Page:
Working at dCS has opened Michael’s eyes somewhat, he says. “Obviously high end audio is a very different industry to premium motorcycle accessories! The demands are different, and we aspire to a quality of finish that is second to none so that brings about its own challenges. The customisation side of the units such Vivaldi One is interesting, too. A ‘cost-no-object approach’ is strangely enough quite a challenge because it means you have to pretty much deliver absolute perfection! If a feature needs to be there, then it needs to be there, and that is the way it is. It is not throwing money at it, but applying costs where they’re really needed. With every part you question what you are designing, and if there is a better way of doing something…”
Michael was instrumental in the design of the newly released dCS Rossini SACD/CD Transport. “ I was handed the mechanical design for the RTT project around the time of the initial prototyping stage. From there on I refined a few details and re-structured the internal layout to make the assembly process more efficient whilst also allowing better serviceability of the unit. These designs were carried forwards and have since been signed off and moved into production.”
Michael says a project normally gets handed to him once it’s got a full market requirement. “It will be just a very simple image and a spec of what it needs to do and how it needs to look. Then myself and my colleagues effectively have to run all the mechanicals, sort the casing and the cladding and the aesthetic parts but also all the internals. I work very closely with the electronics engineers to house things correctly and make sure everything’s accessible. Also, I do a lot of work with the guys on the production side to make their lives easier; we want to make things as accessible and serviceable as possible too.”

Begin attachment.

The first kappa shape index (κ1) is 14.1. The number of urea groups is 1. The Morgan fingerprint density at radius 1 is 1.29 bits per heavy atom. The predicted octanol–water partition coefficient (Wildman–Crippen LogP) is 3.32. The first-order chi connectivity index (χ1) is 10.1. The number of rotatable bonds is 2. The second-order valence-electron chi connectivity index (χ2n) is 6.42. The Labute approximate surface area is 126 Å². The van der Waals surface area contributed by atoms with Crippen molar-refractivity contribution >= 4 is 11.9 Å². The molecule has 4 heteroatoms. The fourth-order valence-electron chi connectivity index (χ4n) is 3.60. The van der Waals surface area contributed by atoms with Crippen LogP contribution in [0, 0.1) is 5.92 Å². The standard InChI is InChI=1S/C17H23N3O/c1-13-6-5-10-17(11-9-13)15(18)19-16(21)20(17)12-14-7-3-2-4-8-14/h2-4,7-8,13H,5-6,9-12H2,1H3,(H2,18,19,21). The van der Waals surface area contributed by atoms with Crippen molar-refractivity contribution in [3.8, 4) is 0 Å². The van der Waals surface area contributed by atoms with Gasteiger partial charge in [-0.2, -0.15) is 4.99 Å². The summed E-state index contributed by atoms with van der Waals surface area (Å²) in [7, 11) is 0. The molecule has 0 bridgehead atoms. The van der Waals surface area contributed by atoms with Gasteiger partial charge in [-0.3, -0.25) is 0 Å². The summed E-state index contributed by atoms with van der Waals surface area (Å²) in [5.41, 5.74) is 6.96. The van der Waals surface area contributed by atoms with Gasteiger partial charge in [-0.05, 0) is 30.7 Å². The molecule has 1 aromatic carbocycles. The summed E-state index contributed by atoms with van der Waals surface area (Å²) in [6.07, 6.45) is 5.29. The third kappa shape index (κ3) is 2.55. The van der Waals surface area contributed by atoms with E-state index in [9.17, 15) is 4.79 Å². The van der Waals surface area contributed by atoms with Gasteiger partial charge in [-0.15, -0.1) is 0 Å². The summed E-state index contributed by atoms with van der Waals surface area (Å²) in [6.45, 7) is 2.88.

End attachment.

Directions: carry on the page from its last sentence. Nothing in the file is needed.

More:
“The most rewarding thing is when you come up with a very neat solution to an engineering problem,” says Michael. “It could be anything really, but it’s great when you spend most of your time working on 3D design packages, then get the thing back from the machinist and it fits and works as intended! I can spend so much time living in a virtual world these days, You’re continually trying to improve and make parts as functional and as easy to assemble as possible. Things are getting so much better now – we can do things that would have you laughed out of the machine shop ten years ago. These advancements in manufacturing are opening up the doors to what we can do at this end.”

When not living in a virtual world, Michael does the exact opposite and enjoys material challenges. “I do a lot of cycling – these days more on the road than off – and also running short to mid-distance races. I recently completed the Cambridge Half Marathon, and love snowboarding in the Alps, plus scuba diving and other outdoorsy stuff.”